Category Archives: Gecko Profiler

Improving the Gecko Profiler

Over the last three months I landed 167 patches, via 41 Bugzilla bugs, for the Gecko Profiler. These included crash fixes, assertion failure fixes, data race fixes, optimization fixes, and a great many refactorings.


The Gecko Profiler is a profiler built into Firefox. It can be used with the Gecko Profiler Addon to profile Firefox. It also provides the core profiling mechanism that is used by Firefox’s devtools to profile JavaScript content code.

It’s a crucial component.  It was originally written 5 years ago in something of a hurry, because we desperately needed a built-in profiler, one that could give more detailed, custom information than is possible with an external profiler. As I understand it, part of it was imported from V8, so it was a mix of previously existing code and new code. And in the years since it has been extended by multiple people, in a variety of ways that didn’t necessarily mesh well.

As a result, at the start of Q1 it was in pretty bad shape. Crashes and assertion failures were frequent, and the code itself was hard to read and maintain. Markus Stange had recently taken over ownership, and had made some great improvements to the Addon, but the core code needed work as well. So I started digging in to see what I could find and improve. There was a lot!


Bug 1331571. The profiler had code for incorporating power consumption estimates from the Intel Power Gadget. Unfortunately, this integration had major flaws: Intel Power Gadget only gives very coarse power consumption estimates; the profiler samples at 1000Hz and is CPU intensive and so is likely to skew the power consumption estimates significantly; and nobody had ever used it meaningfully. So I removed it.

Bug 1317771. The profiler had a “standalone” configuration that allowed it to be used in programs other than Firefox. But it was complex (lots of #ifdef statements) and broken and unlikely to be of use. So I removed it.

Bug 1328369, Bug 1328373: Dead code removal.

Bug 1332577. The public API for the profiler was a mess. It was split across several header files, and most API functions had an “outer” version with a profiler_ prefix that immediately called into an inner version with a mozilla_sampler_ prefix (though there were some inconsistencies). So I combined the various header files into a single file, GeckoProfiler.h, and simplified the API functions into a single level, all consistently named with a profiler_ prefix.

Bug 1333296. Even the name of the profiler was a source of confusion. It was originally known as “SPS”, which I believe is short for “simple profiling system”. At some point that changed to “the Gecko Profiler”, although was also occasionally referred to as “the built-in profiler”! Because of this history, the code was littered with references to SPS. In this bug I updated them all to refer to the Gecko Profiler. (I updated the MDN docs, too. The page name still uses “Built-in Profiler” because I don’t know how to change MDN page names.)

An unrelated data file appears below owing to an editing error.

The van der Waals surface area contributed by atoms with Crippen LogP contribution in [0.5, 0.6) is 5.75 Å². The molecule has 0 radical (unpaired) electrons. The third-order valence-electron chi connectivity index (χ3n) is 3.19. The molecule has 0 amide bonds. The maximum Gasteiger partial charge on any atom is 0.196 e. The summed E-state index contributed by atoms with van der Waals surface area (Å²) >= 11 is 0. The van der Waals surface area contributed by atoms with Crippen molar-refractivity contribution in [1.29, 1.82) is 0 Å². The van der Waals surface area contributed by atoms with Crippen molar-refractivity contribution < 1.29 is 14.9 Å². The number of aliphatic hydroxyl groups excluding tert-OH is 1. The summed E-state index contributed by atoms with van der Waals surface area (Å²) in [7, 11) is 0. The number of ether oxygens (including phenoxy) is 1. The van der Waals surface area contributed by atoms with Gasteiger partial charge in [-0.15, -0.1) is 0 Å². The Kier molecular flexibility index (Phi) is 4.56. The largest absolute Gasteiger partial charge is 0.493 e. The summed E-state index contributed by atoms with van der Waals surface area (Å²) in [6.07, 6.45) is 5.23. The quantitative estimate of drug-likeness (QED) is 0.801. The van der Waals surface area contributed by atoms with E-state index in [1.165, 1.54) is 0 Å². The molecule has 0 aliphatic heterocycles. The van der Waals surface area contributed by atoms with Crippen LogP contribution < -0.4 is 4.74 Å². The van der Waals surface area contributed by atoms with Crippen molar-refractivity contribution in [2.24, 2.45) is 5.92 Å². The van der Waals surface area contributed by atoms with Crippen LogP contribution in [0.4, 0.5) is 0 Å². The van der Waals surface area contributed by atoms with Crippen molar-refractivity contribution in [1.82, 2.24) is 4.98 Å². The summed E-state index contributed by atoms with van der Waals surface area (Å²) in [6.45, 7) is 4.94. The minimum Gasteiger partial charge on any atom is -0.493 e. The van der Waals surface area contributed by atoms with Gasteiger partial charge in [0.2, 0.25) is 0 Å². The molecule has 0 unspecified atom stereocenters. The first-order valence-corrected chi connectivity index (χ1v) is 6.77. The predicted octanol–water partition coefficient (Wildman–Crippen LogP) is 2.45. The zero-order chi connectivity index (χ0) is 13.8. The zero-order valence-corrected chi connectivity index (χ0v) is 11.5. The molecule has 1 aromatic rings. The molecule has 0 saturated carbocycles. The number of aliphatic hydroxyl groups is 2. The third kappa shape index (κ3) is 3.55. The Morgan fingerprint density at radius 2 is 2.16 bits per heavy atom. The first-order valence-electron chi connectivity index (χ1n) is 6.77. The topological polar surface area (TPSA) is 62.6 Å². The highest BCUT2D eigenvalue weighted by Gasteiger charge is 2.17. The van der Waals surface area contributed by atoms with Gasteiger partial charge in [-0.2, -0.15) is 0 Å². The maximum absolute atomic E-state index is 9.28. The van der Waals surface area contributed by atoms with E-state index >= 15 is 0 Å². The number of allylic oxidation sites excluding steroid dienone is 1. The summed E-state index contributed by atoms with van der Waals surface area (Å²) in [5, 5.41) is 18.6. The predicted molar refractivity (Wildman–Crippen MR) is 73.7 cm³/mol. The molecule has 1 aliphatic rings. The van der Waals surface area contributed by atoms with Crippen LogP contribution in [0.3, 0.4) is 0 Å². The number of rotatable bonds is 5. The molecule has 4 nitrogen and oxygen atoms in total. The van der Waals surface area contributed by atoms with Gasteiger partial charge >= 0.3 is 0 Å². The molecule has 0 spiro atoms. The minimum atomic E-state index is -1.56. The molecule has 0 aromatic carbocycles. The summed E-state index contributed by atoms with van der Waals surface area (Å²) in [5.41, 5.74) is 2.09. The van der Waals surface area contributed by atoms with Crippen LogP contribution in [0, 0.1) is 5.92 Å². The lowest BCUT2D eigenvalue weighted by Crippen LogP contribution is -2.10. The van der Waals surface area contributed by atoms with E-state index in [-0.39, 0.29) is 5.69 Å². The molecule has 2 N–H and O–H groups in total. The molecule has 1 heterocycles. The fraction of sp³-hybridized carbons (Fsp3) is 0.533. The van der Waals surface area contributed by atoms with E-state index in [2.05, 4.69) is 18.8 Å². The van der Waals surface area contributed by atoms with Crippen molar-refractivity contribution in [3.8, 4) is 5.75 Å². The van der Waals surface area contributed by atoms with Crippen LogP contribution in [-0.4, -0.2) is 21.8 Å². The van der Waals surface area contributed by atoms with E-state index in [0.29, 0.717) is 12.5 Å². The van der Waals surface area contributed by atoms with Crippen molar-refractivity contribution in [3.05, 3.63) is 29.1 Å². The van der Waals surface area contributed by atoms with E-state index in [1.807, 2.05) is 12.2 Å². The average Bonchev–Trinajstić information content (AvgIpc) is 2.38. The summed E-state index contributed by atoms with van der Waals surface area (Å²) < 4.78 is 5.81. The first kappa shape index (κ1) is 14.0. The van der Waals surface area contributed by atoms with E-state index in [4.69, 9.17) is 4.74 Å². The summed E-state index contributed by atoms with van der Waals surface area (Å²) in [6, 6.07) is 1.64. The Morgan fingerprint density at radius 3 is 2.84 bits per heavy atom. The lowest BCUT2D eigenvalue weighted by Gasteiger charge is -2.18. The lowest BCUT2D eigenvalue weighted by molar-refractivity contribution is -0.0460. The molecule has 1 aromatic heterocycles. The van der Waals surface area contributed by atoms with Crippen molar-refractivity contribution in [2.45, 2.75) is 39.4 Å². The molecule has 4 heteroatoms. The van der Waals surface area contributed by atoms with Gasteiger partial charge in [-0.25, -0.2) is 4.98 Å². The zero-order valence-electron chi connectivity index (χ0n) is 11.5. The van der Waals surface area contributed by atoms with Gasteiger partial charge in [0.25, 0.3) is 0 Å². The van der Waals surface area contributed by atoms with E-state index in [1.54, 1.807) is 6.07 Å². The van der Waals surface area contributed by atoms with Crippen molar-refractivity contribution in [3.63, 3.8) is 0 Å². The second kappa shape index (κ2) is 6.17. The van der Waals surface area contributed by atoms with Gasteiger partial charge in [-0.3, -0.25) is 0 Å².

Bug 1329684. I removed some mutex wrapper classes that I think were necessary at one point for the “standalone” configuration.

Bug 1328365. Thread-local storage was being used to store a pointer to an object that was only accessed on the main thread, so I changed it to be a global variable. I also renamed some variables whose names referred to a type that had been renamed a long time ago.

Bug 1333655. The profiler had a cross-platform thread abstraction that was clumsy and over-engineered, so I streamlined it.

Bug 1334466. The profiler had a class called Sampler, which I think was imported from V8, and a subclass called GeckoSampler. Both classes were fairly complex, and we only ever instantiated the subclass. The separation merely obscured things, so I merged the subclass into Sampler. Having all that code in a single class and a single module made it much easier to see exactly what it was doing.

Bug 1335595. Two classes, ThreadInfo and ThreadProfile, were used for per-thread data. They were hopelessly intertwined: each one had a pointer to the other, and multiple fields were present (i.e. duplicated) in both of them. So I just merged them.

Bug 1336326. Three minor clean-ups.

Bug 816598. I implemented a memory reporter for the profiler. This was first requested in 2012, and five duplicate bugs had been filed in the interim!

Bug 1126576. I removed some very grotty manual refcounting from the PseudoStack class, which simplified things. A little too much, in fact… I misunderstood how things worked, causing a crash, which I subsequently fixed in bug 1340161.

Bug 1337189. The aforementioned Sampler class was still over-engineered. It only ever had 0 or 1 instantiations, and basically was an unnecessary level of abstraction. In this bug I basically got rid of it by merging it into another file. Which took 27 patches! (One of these patches introduced a regression, which I later fixed in bug 1340327.) At this point a lot of the core code that had previously been spread across multiple files and classes was now in a single file, tools/profiler/core/platform.cpp, and it was becoming increasingly obvious that there was a lot of global state being accessed from multiple threads with insufficient thread synchronization.